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October 2017, Vol. 6. No. 9

The future of cloud computing looks foggy

The concept of cloud, while never sharply defined, may be growing even less clear. The intenet of things, for example, means more connected devices are showing up in more places, an unstoppable trend that will affect the future of cloud computing.

These edge devices and related functions further blur lines between what's cloud and what isn't. To be sure, there's a good reason these initiatives are often talked about as fog computing.

TechTarget contributor Alan Earls explores all this in the cover story of this issue of Modern Infrastructure. He speaks with experts and IT professionals about how edge and fog computing make a difference in how business is conducted. The ability to meaningfully process data as close as possible to the source is potentially powerful for certain types of organizations, though not an easy task to execute. Having both data and the capability to process it so widely distributed -- rather than collected and centralized -- is a shift in thinking. It's also an acknowledgement that the future of cloud computing is headed in some unexpected directions. IT infrastructures will need to adapt.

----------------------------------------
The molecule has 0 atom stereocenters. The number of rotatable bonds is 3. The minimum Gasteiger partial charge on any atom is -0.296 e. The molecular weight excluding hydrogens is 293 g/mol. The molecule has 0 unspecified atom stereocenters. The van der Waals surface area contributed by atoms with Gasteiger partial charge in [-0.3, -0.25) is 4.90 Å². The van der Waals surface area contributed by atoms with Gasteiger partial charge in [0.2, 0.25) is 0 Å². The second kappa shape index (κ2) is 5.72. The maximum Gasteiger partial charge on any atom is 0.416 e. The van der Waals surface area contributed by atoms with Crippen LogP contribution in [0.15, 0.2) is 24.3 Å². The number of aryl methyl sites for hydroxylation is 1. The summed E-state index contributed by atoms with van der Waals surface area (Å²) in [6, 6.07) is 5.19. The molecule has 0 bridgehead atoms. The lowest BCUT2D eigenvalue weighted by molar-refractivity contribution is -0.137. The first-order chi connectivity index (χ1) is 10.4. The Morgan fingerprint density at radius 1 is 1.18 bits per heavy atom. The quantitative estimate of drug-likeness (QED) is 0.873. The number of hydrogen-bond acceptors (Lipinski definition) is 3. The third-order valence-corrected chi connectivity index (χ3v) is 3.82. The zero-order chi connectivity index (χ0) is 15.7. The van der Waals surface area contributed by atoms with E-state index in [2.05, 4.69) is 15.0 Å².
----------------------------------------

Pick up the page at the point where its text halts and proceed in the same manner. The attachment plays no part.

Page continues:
The cloud will be a key component in this evolution, a fact that may further stretch our understanding of what -- and where -- cloud computing is.

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